TAHLEQUAH, Okla.—The Cherokee Nation turned dirt Friday to begin construction on $4 million new duplexes for low-income Cherokee families that will replace ones built in 1969.
Leaders gathered to celebrate the new Birdtail Addition on Ross Street in Tahlequah which will include 16 rental units when they are complete in 2023.
“We know that our Cherokee families thrive when their surroundings are safer and more efficient and don’t have to worry about higher utility costs or things not working as well as they should,” Cherokee Nation Principal Chief Chuck Hoskin Jr. said. “Deputy Chief Warner and I, have worked with the Council of the Cherokee Nation to ensure housing is a priority and invested $120 million as part of our Housing, Jobs and Sustainable Communities Act to build new homes, replace aging homes, create more home ownership and upgrade our rental housing across the reservation. It’s great today to see more of our continual progress.”
Birdtail Addition is one of the rental properties of the Housing Authority of the Cherokee Nation. It was originally built in August 1969 under the 1937 Housing Act.
“New and affordable housing is such a huge need within the Cherokee Nation and we quickly realized these particular rentals were aging and needed to be demolished last year and rebuilt, so its exciting to be making these changes which are significant to so many families,” Deputy Chief Bryan Warner said.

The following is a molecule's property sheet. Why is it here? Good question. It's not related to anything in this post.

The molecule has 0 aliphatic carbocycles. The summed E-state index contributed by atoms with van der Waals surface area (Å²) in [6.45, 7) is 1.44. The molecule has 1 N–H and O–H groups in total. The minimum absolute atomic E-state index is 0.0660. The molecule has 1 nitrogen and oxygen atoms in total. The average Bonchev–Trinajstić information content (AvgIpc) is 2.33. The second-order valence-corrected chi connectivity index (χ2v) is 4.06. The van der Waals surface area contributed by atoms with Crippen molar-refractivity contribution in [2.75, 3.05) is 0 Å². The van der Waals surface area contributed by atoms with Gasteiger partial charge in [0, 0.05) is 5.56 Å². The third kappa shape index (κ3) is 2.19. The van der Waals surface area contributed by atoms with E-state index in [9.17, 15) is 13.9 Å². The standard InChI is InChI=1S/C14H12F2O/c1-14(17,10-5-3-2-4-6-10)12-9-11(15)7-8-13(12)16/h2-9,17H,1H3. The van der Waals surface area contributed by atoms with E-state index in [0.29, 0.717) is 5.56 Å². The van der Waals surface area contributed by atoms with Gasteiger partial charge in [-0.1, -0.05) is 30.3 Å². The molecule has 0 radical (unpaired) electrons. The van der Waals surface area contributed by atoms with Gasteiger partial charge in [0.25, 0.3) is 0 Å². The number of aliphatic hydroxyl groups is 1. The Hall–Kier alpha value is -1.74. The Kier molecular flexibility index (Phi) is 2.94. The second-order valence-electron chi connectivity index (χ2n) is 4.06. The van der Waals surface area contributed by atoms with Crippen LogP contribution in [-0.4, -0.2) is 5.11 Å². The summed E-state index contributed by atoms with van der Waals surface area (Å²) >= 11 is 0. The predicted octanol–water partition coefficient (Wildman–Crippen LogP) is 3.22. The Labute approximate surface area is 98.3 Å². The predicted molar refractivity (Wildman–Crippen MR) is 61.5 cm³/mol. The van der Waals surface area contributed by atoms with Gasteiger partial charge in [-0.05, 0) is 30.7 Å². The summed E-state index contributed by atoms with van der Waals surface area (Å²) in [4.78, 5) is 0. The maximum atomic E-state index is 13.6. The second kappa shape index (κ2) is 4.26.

The 16 new duplexes that will be built across the road from the Cherokee Nation’s Outpatient Health Center, include two 4-bedroom individual units, eight 3-bedroom duplexes and six 2-bedroom duplexes. TriArch are the architects and Arrowhead the contractors.
Jerri Killer, interim executive director of the Housing Authority of the Cherokee Nation said preference for the new units will be given to the families living in the former site who were temporarily relocated, as well as Cherokee elders.
“This is just the first groundbreakings of many in a long line of projects for new home construction, rental units and housing replacements,” Killer said. “It’s really a historic time for housing in the Cherokee Nation.”
As part of Chief Hoskin and Deputy Warner’s Housing, Jobs and Sustainable Communities Act of 2019 more housing projects are planned or ongoing.
The projects include six one-bedroom elder housing units in Stilwell, single family housing units in Locust Grove, eight duplexes in Sallisaw, four one-bedroom elder units in Marble City, in addition to new home construction for citizens with and without land throughout the Cherokee Nation Reservation.